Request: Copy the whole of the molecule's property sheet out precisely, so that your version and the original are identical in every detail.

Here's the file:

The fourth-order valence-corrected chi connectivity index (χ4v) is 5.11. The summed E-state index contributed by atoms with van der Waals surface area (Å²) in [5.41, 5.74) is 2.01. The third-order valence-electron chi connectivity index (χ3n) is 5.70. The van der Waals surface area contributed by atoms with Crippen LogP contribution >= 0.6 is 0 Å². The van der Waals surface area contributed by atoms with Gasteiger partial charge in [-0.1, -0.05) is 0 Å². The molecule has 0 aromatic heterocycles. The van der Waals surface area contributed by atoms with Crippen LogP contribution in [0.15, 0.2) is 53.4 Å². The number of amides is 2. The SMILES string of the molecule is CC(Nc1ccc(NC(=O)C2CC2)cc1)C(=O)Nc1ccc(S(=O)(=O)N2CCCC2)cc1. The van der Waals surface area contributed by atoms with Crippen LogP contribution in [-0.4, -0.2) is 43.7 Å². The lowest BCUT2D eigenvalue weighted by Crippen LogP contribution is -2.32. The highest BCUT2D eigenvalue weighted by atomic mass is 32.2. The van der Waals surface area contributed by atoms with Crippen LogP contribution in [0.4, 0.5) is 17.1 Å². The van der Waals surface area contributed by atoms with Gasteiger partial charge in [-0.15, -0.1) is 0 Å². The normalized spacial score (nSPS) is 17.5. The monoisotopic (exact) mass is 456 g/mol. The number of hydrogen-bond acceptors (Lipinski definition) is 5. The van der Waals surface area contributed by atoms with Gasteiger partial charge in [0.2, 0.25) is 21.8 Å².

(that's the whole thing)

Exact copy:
The fourth-order valence-corrected chi connectivity index (χ4v) is 5.11. The summed E-state index contributed by atoms with van der Waals surface area (Å²) in [5.41, 5.74) is 2.01. The third-order valence-electron chi connectivity index (χ3n) is 5.70. The van der Waals surface area contributed by atoms with Crippen LogP contribution >= 0.6 is 0 Å². The van der Waals surface area contributed by atoms with Gasteiger partial charge in [-0.1, -0.05) is 0 Å². The molecule has 0 aromatic heterocycles. The van der Waals surface area contributed by atoms with Crippen LogP contribution in [0.15, 0.2) is 53.4 Å². The number of amides is 2. The SMILES string of the molecule is CC(Nc1ccc(NC(=O)C2CC2)cc1)C(=O)Nc1ccc(S(=O)(=O)N2CCCC2)cc1. The van der Waals surface area contributed by atoms with Crippen LogP contribution in [-0.4, -0.2) is 43.7 Å². The lowest BCUT2D eigenvalue weighted by Crippen LogP contribution is -2.32. The highest BCUT2D eigenvalue weighted by atomic mass is 32.2. The van der Waals surface area contributed by atoms with Crippen LogP contribution in [0.4, 0.5) is 17.1 Å². The van der Waals surface area contributed by atoms with Gasteiger partial charge in [-0.15, -0.1) is 0 Å². The normalized spacial score (nSPS) is 17.5. The monoisotopic (exact) mass is 456 g/mol. The number of hydrogen-bond acceptors (Lipinski definition) is 5. The van der Waals surface area contributed by atoms with Gasteiger partial charge in [0.2, 0.25) is 21.8 Å².